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potato flake starter / poor 2nd rise

K Dennehy's picture
K Dennehy

potato flake starter / poor 2nd rise


My bread, with a potato flake starter will barely rise to the height of the loaf pan on the 2nd rise.

I have had a  potato flake starter that I have used with great success for the last 20 years.  Some months ago, out of the blue it began to smell like acetone and the loaves tasted terrible. Sadly, I had to get rid of it!

Now I'm trying to start a new starter (3/4 c sugar, 3T potato flakes, 1 c warm water, 1 T yeast), letting it sit on the countertop all day, refrigerating it for a few days, then feeding  the aforementioned recipe minus the yeast.  It bubbled and did everything wonderfully, but when I made the bread using 1 c of the starter, the first rise was perfect, but once kneaded and formed into loaves for the second rise, they barely rose at all.  I have tried several times now (restarting the starter) and keep getting the same results.  This last time i restarted the starter, even the starter itself barely bubbled after being fed. I am perplexed! 

Any thoughts as to what I'm doing wrong???



pmccool's picture

Obviously, that's not the case.  How about some more details, please?  The complete recipe and process, temperatures, times, and other useful information.  That will give people an opportunity to help diagnose the problem. 

What might be easier for you to do, since you are using commercially produced yeast anyway, is to start a poolish or sponge for each batch of bread.  One, you cut way down on your sugar intake.  Two, there's no on-going maintenance issues.  Three, you can use or not use potato flakes as you choose.  Four, the bread will still taste great.


K Dennehy's picture
K Dennehy

The potato flake starter is a form of sourdough starter.  I only used the yeast for the initial startup.  After that I never needed to add yeast again.

You asked about times and temperatures.  Well, I created the starter (using the yeast as a one time event).  I then let it sit in my oven with the light on for 3 days.  Next I placed it it the fridge for three days.  After that, I took it out of the fridge, fed it with 3/4 c sugar, 3 T potato flakes and 1 c warm water and let it sit on the counter for 6 hours or so.  It bubbled nicely.  I then used 1 cup of the starter for my bread, returning the rest to the fridge.  I got a perfect first rise in the bowl.  Next I punched it down, kneaded it and shaped it into loaves, and placed them in the oven with the light on to rise.  The first time they rose midway up the loaf pan and stopped.  The second time they rose just barely to the top but then fell.

In the 20 years I've been working with a potato flake starter, I've never had this happen.

dabrownman's picture

because the pH is too acidic and they die off to be replaced by natural yeast that can live in high acid environments.  The commercial yeast is just getting in the way.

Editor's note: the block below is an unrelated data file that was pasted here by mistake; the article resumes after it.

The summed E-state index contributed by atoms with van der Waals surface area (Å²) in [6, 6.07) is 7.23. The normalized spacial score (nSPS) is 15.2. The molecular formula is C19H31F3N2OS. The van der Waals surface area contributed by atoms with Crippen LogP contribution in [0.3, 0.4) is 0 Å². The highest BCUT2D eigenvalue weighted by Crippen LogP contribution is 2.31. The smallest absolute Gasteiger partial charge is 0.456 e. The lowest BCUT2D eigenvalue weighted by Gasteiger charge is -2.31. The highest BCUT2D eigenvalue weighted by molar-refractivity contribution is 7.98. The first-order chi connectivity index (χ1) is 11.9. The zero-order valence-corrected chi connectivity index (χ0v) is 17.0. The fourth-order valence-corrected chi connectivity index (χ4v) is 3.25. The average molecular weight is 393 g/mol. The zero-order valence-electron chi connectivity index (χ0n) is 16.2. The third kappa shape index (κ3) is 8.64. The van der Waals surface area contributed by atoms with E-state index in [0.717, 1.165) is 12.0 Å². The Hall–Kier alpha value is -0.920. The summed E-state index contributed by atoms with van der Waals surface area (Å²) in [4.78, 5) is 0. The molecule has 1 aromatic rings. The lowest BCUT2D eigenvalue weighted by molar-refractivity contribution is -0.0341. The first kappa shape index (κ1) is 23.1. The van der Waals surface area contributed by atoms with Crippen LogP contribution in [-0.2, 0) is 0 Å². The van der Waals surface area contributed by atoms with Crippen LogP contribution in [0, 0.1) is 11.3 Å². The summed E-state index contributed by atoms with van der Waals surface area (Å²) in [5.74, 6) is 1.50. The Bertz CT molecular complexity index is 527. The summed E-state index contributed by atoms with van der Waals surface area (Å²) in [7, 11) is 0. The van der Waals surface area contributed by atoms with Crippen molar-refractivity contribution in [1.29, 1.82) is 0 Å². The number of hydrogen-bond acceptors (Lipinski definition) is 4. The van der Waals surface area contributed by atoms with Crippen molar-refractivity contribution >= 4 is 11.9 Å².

dabrownman's picture

lately, one a cooked and one a raw potato starter and one that is actually started with cornmeal (witch yeast) but is fed potato like the other 2.   None had potato flakes or commercial yeast in them though.  With the yeast isn't it a pota commercial yeast poolish rather than a starter?

Lazy Loafer's picture
Lazy Loafer

Wow, that's really interesting. I'm very surprised to learn that something made with sugar and potato flakes will rise bread, actually. I would think the beasties that feed on sugar and potatoes would be quite different than the beasties that feed on flour. I know I can't really use milk kefir grains to make water (or juice) kefir because of that reason (they don't eat the same stuff, and you have to wait a long time for the right kind of beasties to take over the brew). Have you ever tried feeding your starter with flour, potato flakes and water instead of the sugar?

julieabird's picture

This comment is specifically for the original poster - KDENNEHY

I was wondering if you were able to resolve the problem with your starter?  I am dealing with the same problem - I was working with a starter for years then lost it due to my negligence and now trying to start fresh and having difficulty achieving an active enough starter to make it through the second rise.  Hope you will be able to see this comment!  Don't know how to reach you directly.  Julie 

WJSelf5022's picture

I have been having exactly the same problem for almost a year.  I have made 3 new starters, as I have been unable to find someone local to share a starter with me.  Sometimes, but not always, I can get a fairly good first rise, but I have to proof it at a higher heat than recommended to get it to double.  I cannot get the second proofing to double in the loaf pans, period!

Mike Wurlitzer's picture
Mike Wurlitzer

For what seems a very active starter, and like others, the first rise is fantastic and so good I had to keep it out of my 77F proofing box in order to allow the bulk ferment to occur overnight. {first time it almost tripled in 6 hours]

Approx 68F in the kitchen.  Easily doubles in 8 to 9 hours but, again, like others seems to die after shaping and put in the pan.  Creation was 1 cup water, 3tbls Sugar, 3 tbls Potato Flakes, 1 tbls yeast.

Every 5 days it is fed with 1 cup water, 3tbls sugar, 3tbls potato flakes and NO additional yeast.

Even when stored in the fridge, between feedings, this is a very active starter but seems only good for the initial rise. Hate to give up on it as the bread is very tasty but could greatly benefit from more final rise.

Also, and very important to me, is the 5 day cycle fits perfectly in my baking schedule and I don't  have to discard anything, Just take a cup out and replace it with the next feeding.